Thursday Sep 13, 2012
Despite this notion, Indiana University Northwest has managed to keep pace with the country’s best-wired institutions, including IU Bloomington, said Mark Uncapher, director of Microcomputer Support.
The most notable addition to the IU Northwest campus computing experience, he said, is the Marram Hall Student Technology Center, opening its doors to students the first week of the Fall 2012 semester.
“Marram 103 represents the IU Northwest commitment to providing environments and technology that support student success, which is a campus primary mission,” Uncapher said. “This new space incorporates the latest in room design and technology to provide inviting, effective study space.”
The newly renovated area looks nothing like a traditional computer lab. Gone are the rows upon rows of big, clunky computers that hummed along while users bumped elbows with their neighbors. The bulky monitors and towers that used to clutter university computer labs seem to be going the way of the pay phone.
The Marram center has sleek, all-in-one monitors with touch screens and a selection of collaborative work stations with 60-inch monitors and cordless keyboards and mice. It’s easy for students to tote along their own technology; the center furnishes students with the ability to plug in their devices just about anywhere and even use them in conjunction with others to share information easily.
Anticipating future changes in the technology landscape, the lab was designed to grow with the times. The furniture and adaptable space in the Marram lab and other common areas are designed to accommodate students who bring their own devices as well as those who use campus machines. Lab assistants will have every cable and auxiliary equipment a student might need to wire up.
In total, the campus has upgraded more than 100 computers for student use and added 60 additional computers and 20 work stations in which student can use their own laptop computers or other devices.
Working with large, complex multi-media files? No problem
The advanced multi-media lab adjacent to the Little RedHawk Café on the library’s first floor is the place to work on multi-media presentations that involve complex graphics, audio files and more.
The lab’s four high-powered computers, complete with blue-ray players and burners, media production tools, and superior processors enable students to work with complex files with ease – and speed. Heavy lifting - like analyzing statistical databases - can be done here in a fraction of the time.
“On a computer in an ordinary lab, it could take an hour to render a scene. In here, it can take as little as 15 to 20 seconds.” Uncapher pointed out. “Ordinarily, it might take 15 to 20 minutes to run through data. In this lab, it would only take a minute.”
The latest instructional tools help faculty teach, students learn
Coined the “Next Generation Classroom,” a special experimental classroom in Hawthorn Hall contains all of the latest instructional tools, enabling faculty to explore methods to enhance their instruction. From capturing entire lectures and transferring them to computer files, to the most advanced video conferencing capabilities, the room serves as a training ground for faculty and staff as well as a place where instructors can bring their students for high-tech collaborative projects. All of the files created with the technology can be placed online for student access at any time from anywhere.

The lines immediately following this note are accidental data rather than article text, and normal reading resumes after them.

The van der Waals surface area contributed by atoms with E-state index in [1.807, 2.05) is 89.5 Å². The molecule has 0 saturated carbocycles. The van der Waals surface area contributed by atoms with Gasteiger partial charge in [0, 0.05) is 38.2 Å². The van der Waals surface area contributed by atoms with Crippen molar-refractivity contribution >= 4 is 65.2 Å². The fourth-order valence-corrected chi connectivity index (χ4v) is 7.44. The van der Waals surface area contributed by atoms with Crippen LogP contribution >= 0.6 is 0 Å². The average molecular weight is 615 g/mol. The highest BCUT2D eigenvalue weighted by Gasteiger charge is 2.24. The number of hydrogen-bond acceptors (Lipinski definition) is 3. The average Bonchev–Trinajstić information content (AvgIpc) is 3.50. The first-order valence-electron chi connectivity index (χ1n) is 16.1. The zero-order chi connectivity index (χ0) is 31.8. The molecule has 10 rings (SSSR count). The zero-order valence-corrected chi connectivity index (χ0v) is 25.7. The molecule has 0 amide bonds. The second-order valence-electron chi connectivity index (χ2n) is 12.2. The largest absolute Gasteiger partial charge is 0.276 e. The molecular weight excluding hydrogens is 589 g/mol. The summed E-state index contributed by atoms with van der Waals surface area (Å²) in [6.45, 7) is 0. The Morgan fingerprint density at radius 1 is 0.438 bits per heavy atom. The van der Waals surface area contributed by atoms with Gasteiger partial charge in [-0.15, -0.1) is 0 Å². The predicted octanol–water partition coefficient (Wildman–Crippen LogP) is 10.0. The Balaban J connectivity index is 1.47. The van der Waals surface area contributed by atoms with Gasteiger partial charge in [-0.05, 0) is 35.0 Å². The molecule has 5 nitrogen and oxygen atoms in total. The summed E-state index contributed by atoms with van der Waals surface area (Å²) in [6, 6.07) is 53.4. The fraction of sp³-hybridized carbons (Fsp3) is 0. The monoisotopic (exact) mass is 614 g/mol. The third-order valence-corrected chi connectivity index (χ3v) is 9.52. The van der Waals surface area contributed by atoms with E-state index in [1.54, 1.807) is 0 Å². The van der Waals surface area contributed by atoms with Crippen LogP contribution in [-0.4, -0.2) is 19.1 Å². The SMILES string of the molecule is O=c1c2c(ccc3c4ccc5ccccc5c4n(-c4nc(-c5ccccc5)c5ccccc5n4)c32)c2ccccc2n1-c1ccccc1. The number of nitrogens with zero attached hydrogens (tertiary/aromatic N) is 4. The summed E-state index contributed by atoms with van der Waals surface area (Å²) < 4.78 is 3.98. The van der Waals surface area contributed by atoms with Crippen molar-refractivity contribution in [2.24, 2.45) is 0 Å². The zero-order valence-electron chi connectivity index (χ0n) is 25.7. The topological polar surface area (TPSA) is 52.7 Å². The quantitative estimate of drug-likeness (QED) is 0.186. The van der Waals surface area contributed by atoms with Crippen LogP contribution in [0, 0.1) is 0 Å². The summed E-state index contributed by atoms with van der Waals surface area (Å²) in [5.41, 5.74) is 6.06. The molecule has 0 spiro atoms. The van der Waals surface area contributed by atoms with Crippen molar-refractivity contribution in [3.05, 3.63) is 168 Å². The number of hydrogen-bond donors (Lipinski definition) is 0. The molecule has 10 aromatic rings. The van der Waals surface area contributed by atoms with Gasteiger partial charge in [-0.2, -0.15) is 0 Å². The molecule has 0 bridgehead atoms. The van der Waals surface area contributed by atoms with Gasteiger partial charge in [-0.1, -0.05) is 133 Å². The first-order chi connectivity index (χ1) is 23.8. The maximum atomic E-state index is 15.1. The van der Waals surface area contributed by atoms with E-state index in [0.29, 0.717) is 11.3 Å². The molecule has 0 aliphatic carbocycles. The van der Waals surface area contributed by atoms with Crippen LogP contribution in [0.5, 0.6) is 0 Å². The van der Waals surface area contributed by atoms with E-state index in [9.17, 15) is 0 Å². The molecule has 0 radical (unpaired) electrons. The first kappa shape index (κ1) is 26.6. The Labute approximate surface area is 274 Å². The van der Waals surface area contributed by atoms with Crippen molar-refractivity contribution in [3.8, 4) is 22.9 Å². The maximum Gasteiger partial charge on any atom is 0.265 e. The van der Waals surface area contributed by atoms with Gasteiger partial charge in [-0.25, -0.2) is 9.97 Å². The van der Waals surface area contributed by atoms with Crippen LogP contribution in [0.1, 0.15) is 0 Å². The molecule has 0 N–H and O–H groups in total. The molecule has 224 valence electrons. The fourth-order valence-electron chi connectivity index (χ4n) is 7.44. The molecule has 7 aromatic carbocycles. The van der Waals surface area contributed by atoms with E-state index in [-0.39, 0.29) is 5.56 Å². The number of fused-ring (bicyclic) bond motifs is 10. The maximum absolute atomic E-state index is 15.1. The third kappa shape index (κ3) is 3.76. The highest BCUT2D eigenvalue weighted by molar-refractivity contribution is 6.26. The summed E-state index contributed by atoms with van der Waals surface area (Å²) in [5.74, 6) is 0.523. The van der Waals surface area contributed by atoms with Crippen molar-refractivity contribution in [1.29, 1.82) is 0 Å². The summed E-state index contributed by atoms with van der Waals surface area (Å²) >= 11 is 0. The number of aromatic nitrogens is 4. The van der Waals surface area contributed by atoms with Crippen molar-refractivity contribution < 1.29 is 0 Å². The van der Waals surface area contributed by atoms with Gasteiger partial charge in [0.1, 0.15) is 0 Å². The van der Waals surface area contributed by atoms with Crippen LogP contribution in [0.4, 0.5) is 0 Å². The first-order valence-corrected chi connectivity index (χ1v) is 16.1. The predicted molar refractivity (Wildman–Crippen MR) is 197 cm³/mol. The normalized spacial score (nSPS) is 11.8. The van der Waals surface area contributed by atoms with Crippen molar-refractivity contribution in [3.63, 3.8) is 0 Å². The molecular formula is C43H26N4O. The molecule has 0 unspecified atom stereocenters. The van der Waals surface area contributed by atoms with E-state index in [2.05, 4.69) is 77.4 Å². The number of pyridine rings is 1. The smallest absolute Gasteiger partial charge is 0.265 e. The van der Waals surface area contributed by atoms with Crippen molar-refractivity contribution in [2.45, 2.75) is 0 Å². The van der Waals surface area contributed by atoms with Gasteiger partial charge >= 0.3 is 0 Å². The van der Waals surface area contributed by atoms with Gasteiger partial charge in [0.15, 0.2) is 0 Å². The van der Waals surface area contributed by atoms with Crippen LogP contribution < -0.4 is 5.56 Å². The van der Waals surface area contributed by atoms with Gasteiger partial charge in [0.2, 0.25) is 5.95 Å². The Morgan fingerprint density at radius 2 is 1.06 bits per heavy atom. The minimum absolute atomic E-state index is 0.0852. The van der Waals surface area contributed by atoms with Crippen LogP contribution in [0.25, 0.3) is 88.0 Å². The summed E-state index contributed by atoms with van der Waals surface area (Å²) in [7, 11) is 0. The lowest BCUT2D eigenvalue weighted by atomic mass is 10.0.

“Using the ‘Next Generation Classroom’ as an experimental space provides faculty members with opportunities to creatively incorporate technology into their curricula,” said Paul Sharpe, director of Instructional Media Services.
Sharpe said that, in addition to the variety of advanced technologies being trialed in the space, his team is currently working with Microsoft to evaluate the effective use of Xbox Kinect in a collaborative learning environment, both virtually and in classroom experiences.
Need quiet? A space to collaborate? There is a place in the library for you
All three floors of the Anderson Library Conference Center offer plenty of computer access and comfortable places to spread out and plug in your own devices. Choose between quiet places and places for collaborative and creative work with classmates.
Laptop computers may be checked out at the Information Commons, located on the first floor of the library, which also contains 67 computer stations for student use, as well as 16 computers where food and drink can be enjoyed while computing at the Cyber-Café.
The first floor also houses an adaptive technology room to accommodate those with special learning needs.
The second floor is a collaboration area with 20 computers. The third floor is a quiet zone with 37 computers. This new space adds 20 computers to the library computer areas, along with 20 open cubicles with power boxes to bring your own technology.
Anyone with a university ID and login information is welcome to use the computers on campus.
Beth Van Gordon, Chief Information Officer for IU Northwest, IU South Bend and IU Kokomo, said that a primary goal of IU Northwest’s University Information Technology Services is to provide technology environments that enrich students’ academic lives.
“The new Marram Student Technology Center represents the commitment to providing contemporary technology in open, flexible learning spaces. The new facility in Marram 103, and the experimental classroom in Hawthorn 329, promote and address the strategic commitment of the University’s IT Strategic Plan, ‘Empowering People.’ These two facilities promote innovative, engaging learning experiences that involve IT tools for creating content, for expressing viewpoints, for virtualizing experiences, and for collaborating.”